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William the Conqueror

William the Conqueror History World History Medieval Times Social Studies Visual Arts

William the Conqueror, Duke of Normandy, prevailed at the Battle of Senlac (also referred to as the Battle of Hastings) in 1066.  That victory was a pivotal event in Britain's history.

Other key battles - fought to enforce an alleged promise  to William by Edward the Confessor (in 1051) that William would inherit the English throne - took place in England.  Senlac / Hastings was the decisive victory for the Normans, however, because Harold II died in that battle.

The people of Britain did not take kindly to this conquest.  William had to put-down rebellions in the country.  Peasants in Mercia and Northumbria suffered from a nine-year, man-made famine after William and his men laid agricultural lands to waste.

William was determined to succeed.  By the time he died, in 1087, he had built more than 80 castles throughout Britain.

Not only did William succeed, his success forever changed the future of Britain. His endeavors are still known as "The Conquest." As Michael Wood, writing for the BBC in "History Trails," notes:

After the famous defeat of King Harold by William of Normandy at the Battle of Hastings in 1066, the lands and riches of the Anglo-Saxon ruling class were systematically removed by its conquerors. The Norman Conquest was a thorough-going revolution which, as so often happens in history, was driven by a great figure - William the Conqueror.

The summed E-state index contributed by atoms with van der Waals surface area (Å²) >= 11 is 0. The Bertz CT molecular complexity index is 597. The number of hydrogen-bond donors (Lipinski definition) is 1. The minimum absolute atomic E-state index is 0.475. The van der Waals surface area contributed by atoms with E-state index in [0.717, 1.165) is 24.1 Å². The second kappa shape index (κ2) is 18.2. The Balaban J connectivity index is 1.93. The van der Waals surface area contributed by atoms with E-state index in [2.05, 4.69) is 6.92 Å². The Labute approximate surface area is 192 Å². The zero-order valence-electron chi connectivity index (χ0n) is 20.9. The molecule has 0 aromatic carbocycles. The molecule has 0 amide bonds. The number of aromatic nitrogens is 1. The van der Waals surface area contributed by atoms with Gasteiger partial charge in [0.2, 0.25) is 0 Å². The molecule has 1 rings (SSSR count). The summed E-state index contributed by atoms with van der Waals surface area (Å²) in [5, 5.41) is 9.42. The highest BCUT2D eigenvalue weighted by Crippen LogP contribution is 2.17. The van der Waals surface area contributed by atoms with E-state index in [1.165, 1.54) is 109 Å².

You may not like William (who did?) but you have to admit that this hard, inflexible and unlovable man was politically the master of his world. And the fascinating thing about the Norman invasion is that it is still known as “the Conquest.” If you live in Britain, even now, more than 900 years on, that is all you have to say - everyone knows what you are talking about.

Click on the image for a better view of William the Conqueror.

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Author: Carole D. Bos, J.D. 5183stories and lessons created

Original Release: Oct 07, 2013

Updated Last Revision: Nov 12, 2019


Media Credits

Image online, courtesy Royal Monarchy.

 

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